It was, to the best of my recollections, in early April 1944 and Beagles last run to Russia prior to D Day. We were assembling off Iceland, expecting to join up with the merchant ships, but we met up with five small boats, American submarine chasers, similar to our wooden five-ply Motor Torpedo Boats, but all metal. We were to escort the Russian-crewed sub-chasers, with two other destroyers – I believe they were Bulldog and Westcott – to Kola Inlet.
The first day at sea there was a heavy swell running and the sub-chasers were pitching their bows in deep, so they had to slow down. The next day the weather moderated and good progress was made, but by the third evening it was blowing and gusting, heralding a typical Arctic storm as we neared the North Cape. By the following morning visibility was limited, the sub-chasers had been scattered, and re-assembling them was proving difficult. Then one of the destroyers reported that one had foundered but its Russian crew had been picked up in time. Beagle then came across another sub-chaser that was hove to, its engine swamped by sea water. We secured a tow line, took the crew off, but after a short time it became very low in the water. The tow line was cut, and it was scuttled by gunfire and we eventually made port with our somewhat battered charges. We were very surprised at the excellent winter clothing of the rescued Russian seamen. Ours was very poor in comparison, apart from the thick woollen knitwear sent up to us by the dear ladies of Newton Abbot, in distant Devon.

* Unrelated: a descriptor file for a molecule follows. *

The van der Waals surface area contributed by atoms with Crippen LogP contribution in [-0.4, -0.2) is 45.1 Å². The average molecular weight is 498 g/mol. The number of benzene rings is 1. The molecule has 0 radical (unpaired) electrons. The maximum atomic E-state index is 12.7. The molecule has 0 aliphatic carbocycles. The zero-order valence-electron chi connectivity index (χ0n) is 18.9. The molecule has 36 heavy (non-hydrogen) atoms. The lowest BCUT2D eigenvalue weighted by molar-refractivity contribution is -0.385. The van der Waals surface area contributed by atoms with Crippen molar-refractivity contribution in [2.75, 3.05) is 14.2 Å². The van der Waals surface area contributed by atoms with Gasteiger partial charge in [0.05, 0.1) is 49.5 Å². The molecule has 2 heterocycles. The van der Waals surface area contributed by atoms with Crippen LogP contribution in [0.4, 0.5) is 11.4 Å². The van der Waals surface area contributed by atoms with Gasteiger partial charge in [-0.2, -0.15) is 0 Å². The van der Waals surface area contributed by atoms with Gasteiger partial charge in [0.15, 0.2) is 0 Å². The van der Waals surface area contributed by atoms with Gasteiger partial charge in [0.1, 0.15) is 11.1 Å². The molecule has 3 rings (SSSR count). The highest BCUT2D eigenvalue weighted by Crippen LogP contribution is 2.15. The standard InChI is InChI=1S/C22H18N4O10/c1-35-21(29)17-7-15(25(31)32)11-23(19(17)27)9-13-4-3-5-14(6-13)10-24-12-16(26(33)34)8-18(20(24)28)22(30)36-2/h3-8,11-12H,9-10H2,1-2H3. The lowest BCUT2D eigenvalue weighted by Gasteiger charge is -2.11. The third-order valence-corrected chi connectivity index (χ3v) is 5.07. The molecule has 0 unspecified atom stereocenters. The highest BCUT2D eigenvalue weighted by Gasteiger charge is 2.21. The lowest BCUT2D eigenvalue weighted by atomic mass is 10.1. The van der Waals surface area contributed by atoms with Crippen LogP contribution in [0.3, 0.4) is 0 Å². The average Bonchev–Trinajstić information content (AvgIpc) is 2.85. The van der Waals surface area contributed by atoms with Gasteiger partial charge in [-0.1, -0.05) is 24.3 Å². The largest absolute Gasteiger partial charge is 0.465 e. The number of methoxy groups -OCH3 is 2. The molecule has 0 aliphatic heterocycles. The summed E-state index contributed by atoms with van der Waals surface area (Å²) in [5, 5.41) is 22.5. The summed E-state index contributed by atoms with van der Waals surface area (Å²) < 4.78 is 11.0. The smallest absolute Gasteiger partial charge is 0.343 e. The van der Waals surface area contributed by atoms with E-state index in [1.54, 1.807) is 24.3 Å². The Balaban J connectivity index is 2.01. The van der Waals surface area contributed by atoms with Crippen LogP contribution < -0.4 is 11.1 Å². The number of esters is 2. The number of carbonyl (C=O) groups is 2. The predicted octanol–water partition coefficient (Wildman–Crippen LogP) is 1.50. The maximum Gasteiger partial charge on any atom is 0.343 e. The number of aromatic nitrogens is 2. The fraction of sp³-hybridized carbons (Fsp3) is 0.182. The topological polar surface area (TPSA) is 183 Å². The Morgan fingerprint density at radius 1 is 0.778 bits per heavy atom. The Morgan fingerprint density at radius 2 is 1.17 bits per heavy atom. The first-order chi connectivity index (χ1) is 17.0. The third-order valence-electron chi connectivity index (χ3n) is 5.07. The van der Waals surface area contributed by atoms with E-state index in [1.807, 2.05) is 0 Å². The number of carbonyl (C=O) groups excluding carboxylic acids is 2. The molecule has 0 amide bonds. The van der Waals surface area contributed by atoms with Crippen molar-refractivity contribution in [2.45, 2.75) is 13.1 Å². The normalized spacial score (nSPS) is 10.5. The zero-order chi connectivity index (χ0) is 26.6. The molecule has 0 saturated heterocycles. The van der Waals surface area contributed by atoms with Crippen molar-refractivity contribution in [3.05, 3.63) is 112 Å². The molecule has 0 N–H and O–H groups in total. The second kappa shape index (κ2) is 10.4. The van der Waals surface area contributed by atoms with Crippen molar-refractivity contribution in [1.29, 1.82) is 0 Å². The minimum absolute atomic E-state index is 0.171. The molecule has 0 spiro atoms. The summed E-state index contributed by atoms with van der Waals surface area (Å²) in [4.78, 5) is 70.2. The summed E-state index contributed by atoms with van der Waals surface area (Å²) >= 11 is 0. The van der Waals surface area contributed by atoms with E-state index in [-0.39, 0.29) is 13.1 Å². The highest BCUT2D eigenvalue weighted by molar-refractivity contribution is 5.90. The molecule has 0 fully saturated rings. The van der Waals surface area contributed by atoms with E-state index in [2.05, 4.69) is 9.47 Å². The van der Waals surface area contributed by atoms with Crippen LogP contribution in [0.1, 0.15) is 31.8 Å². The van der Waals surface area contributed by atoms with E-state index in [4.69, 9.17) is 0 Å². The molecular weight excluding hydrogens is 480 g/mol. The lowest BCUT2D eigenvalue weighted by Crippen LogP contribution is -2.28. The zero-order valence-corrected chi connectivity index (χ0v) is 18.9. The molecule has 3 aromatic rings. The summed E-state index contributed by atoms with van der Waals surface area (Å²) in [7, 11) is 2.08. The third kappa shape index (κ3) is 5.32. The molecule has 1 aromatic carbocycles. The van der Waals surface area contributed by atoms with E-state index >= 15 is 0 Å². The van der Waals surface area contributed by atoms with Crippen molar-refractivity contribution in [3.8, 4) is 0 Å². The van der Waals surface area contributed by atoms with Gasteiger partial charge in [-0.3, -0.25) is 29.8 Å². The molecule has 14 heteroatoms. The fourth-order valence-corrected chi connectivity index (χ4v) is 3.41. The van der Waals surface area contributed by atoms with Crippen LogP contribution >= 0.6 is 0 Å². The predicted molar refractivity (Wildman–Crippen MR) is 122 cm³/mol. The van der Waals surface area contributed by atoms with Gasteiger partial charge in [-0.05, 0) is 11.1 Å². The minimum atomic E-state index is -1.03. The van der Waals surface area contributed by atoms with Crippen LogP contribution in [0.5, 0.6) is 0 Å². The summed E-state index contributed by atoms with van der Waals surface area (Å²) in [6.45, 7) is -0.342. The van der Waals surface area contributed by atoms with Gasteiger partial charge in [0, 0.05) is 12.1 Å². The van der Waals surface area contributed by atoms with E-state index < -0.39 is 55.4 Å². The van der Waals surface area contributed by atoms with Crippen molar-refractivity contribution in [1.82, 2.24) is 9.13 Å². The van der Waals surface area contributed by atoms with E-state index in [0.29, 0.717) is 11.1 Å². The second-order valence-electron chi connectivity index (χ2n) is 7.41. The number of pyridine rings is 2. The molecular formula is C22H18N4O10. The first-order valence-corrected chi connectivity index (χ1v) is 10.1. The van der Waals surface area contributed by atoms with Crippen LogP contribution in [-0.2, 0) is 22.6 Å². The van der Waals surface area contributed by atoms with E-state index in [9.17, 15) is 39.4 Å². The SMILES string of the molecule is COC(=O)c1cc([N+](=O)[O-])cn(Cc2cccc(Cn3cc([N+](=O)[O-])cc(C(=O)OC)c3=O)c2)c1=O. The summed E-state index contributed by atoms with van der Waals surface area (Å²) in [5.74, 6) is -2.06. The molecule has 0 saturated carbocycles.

I’m not sure if it was that particular occasion, but Beagle had returned to Scotland from a Russian port from a similarly rough escort duty, with its inevitable losses, and tied up to a buoy near the battleship Duke of York which, incidentally, hadn’t participated in that extremely harrowing convoy.
An urgent signal was blinked across the anchorage to Beagle by Aldis Lamp from the mighty battleship’s bridge. ‘WILL YOU KINDLY WEAR THE RIG OF THE DAY – STOP – YOU LOOK LIKE A CROWD OF PIRATES – END.’ Before responding, our Chief Yeoman of Signals, nearing exhaustion with little sleep was overheard to murmur to Number One: Sir, how do you spell ‘BOLLOCKS?’
I was a stoker aboard Beagle from 1943 to 1945 so I have no recollections of the early, eventful and most interesting years of 1940,1941 and 1942 at sea. That’s not to say that the war was over, far from it.